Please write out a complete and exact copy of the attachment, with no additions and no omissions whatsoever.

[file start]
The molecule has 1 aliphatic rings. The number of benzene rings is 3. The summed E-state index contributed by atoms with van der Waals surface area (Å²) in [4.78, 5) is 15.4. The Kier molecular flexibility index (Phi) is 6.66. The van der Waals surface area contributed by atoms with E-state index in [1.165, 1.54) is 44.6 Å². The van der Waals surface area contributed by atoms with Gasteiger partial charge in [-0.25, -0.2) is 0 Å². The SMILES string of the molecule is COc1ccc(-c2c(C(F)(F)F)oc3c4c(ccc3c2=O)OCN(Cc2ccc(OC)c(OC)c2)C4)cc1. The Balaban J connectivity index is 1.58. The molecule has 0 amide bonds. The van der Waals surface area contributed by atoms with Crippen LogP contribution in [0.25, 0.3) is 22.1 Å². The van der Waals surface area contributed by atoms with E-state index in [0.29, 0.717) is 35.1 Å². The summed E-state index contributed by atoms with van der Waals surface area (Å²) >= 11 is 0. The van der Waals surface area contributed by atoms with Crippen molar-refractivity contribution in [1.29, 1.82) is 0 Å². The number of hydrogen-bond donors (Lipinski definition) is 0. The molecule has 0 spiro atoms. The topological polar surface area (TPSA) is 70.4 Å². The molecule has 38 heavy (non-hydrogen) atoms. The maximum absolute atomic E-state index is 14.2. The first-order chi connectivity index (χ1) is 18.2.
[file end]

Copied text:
The molecule has 1 aliphatic rings. The number of benzene rings is 3. The summed E-state index contributed by atoms with van der Waals surface area (Å²) in [4.78, 5) is 15.4. The Kier molecular flexibility index (Phi) is 6.66. The van der Waals surface area contributed by atoms with E-state index in [1.165, 1.54) is 44.6 Å². The van der Waals surface area contributed by atoms with Gasteiger partial charge in [-0.25, -0.2) is 0 Å². The SMILES string of the molecule is COc1ccc(-c2c(C(F)(F)F)oc3c4c(ccc3c2=O)OCN(Cc2ccc(OC)c(OC)c2)C4)cc1. The Balaban J connectivity index is 1.58. The molecule has 0 amide bonds. The van der Waals surface area contributed by atoms with Crippen LogP contribution in [0.25, 0.3) is 22.1 Å². The van der Waals surface area contributed by atoms with E-state index in [0.29, 0.717) is 35.1 Å². The summed E-state index contributed by atoms with van der Waals surface area (Å²) >= 11 is 0. The van der Waals surface area contributed by atoms with Crippen molar-refractivity contribution in [1.29, 1.82) is 0 Å². The number of hydrogen-bond donors (Lipinski definition) is 0. The molecule has 0 spiro atoms. The topological polar surface area (TPSA) is 70.4 Å². The molecule has 38 heavy (non-hydrogen) atoms. The maximum absolute atomic E-state index is 14.2. The first-order chi connectivity index (χ1) is 18.2.